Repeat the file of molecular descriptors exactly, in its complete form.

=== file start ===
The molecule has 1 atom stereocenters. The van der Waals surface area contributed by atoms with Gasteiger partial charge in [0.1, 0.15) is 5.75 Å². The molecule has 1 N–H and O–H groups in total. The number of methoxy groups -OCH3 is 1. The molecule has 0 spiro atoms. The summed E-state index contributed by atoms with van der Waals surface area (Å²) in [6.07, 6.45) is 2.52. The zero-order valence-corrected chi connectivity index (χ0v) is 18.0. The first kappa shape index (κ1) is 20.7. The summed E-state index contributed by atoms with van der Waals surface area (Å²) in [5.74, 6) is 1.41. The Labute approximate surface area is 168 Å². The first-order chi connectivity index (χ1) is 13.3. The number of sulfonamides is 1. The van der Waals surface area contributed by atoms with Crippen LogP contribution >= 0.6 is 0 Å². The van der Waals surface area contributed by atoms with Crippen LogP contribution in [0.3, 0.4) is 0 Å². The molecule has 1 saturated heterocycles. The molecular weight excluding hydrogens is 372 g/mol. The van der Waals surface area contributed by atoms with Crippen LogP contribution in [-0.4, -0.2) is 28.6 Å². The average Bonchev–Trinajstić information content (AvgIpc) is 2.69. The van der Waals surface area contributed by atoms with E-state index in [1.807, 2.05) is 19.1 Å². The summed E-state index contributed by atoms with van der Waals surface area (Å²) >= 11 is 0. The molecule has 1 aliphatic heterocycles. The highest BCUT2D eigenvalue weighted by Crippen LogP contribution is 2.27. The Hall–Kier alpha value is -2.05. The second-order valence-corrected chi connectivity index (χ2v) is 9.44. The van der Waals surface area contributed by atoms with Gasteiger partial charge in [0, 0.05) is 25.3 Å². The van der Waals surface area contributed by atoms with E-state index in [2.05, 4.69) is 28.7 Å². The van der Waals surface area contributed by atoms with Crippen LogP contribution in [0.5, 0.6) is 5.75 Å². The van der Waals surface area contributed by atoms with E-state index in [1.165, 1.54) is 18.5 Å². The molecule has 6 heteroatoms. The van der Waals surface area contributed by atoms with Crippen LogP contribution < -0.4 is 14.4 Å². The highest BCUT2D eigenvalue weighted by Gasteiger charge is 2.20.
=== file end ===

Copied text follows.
The molecule has 1 atom stereocenters. The van der Waals surface area contributed by atoms with Gasteiger partial charge in [0.1, 0.15) is 5.75 Å². The molecule has 1 N–H and O–H groups in total. The number of methoxy groups -OCH3 is 1. The molecule has 0 spiro atoms. The summed E-state index contributed by atoms with van der Waals surface area (Å²) in [6.07, 6.45) is 2.52. The zero-order valence-corrected chi connectivity index (χ0v) is 18.0. The first kappa shape index (κ1) is 20.7. The summed E-state index contributed by atoms with van der Waals surface area (Å²) in [5.74, 6) is 1.41. The Labute approximate surface area is 168 Å². The first-order chi connectivity index (χ1) is 13.3. The number of sulfonamides is 1. The van der Waals surface area contributed by atoms with Crippen LogP contribution >= 0.6 is 0 Å². The van der Waals surface area contributed by atoms with Crippen LogP contribution in [0.3, 0.4) is 0 Å². The molecule has 1 saturated heterocycles. The molecular weight excluding hydrogens is 372 g/mol. The van der Waals surface area contributed by atoms with Crippen LogP contribution in [-0.4, -0.2) is 28.6 Å². The average Bonchev–Trinajstić information content (AvgIpc) is 2.69. The van der Waals surface area contributed by atoms with E-state index in [1.807, 2.05) is 19.1 Å². The summed E-state index contributed by atoms with van der Waals surface area (Å²) >= 11 is 0. The molecule has 1 aliphatic heterocycles. The highest BCUT2D eigenvalue weighted by Crippen LogP contribution is 2.27. The Hall–Kier alpha value is -2.05. The second-order valence-corrected chi connectivity index (χ2v) is 9.44. The van der Waals surface area contributed by atoms with Gasteiger partial charge in [0, 0.05) is 25.3 Å². The van der Waals surface area contributed by atoms with E-state index in [2.05, 4.69) is 28.7 Å². The van der Waals surface area contributed by atoms with Crippen LogP contribution in [0.5, 0.6) is 5.75 Å². The van der Waals surface area contributed by atoms with E-state index in [1.165, 1.54) is 18.5 Å². The molecule has 6 heteroatoms. The van der Waals surface area contributed by atoms with Crippen LogP contribution < -0.4 is 14.4 Å². The highest BCUT2D eigenvalue weighted by Gasteiger charge is 2.20.